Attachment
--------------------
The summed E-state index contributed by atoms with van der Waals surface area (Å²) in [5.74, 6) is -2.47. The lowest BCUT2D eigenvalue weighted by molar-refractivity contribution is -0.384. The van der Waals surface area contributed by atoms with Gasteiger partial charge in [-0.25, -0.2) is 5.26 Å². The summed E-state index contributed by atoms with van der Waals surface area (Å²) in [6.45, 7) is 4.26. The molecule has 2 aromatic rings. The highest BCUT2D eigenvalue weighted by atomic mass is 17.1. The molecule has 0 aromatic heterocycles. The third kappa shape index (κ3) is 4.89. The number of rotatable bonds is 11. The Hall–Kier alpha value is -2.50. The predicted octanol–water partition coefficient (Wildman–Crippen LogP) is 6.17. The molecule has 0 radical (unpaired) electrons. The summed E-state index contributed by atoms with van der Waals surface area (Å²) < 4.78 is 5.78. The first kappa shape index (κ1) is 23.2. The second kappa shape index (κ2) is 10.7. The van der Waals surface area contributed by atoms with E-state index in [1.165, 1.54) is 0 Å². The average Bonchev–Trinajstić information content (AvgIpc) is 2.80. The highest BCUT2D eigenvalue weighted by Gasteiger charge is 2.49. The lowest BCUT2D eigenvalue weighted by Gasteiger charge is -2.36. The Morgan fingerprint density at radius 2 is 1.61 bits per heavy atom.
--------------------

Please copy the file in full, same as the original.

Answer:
The summed E-state index contributed by atoms with van der Waals surface area (Å²) in [5.74, 6) is -2.47. The lowest BCUT2D eigenvalue weighted by molar-refractivity contribution is -0.384. The van der Waals surface area contributed by atoms with Gasteiger partial charge in [-0.25, -0.2) is 5.26 Å². The summed E-state index contributed by atoms with van der Waals surface area (Å²) in [6.45, 7) is 4.26. The molecule has 2 aromatic rings. The highest BCUT2D eigenvalue weighted by atomic mass is 17.1. The molecule has 0 aromatic heterocycles. The third kappa shape index (κ3) is 4.89. The number of rotatable bonds is 11. The Hall–Kier alpha value is -2.50. The predicted octanol–water partition coefficient (Wildman–Crippen LogP) is 6.17. The molecule has 0 radical (unpaired) electrons. The summed E-state index contributed by atoms with van der Waals surface area (Å²) < 4.78 is 5.78. The first kappa shape index (κ1) is 23.2. The second kappa shape index (κ2) is 10.7. The van der Waals surface area contributed by atoms with E-state index in [1.165, 1.54) is 0 Å². The average Bonchev–Trinajstić information content (AvgIpc) is 2.80. The highest BCUT2D eigenvalue weighted by Gasteiger charge is 2.49. The lowest BCUT2D eigenvalue weighted by Gasteiger charge is -2.36. The Morgan fingerprint density at radius 2 is 1.61 bits per heavy atom.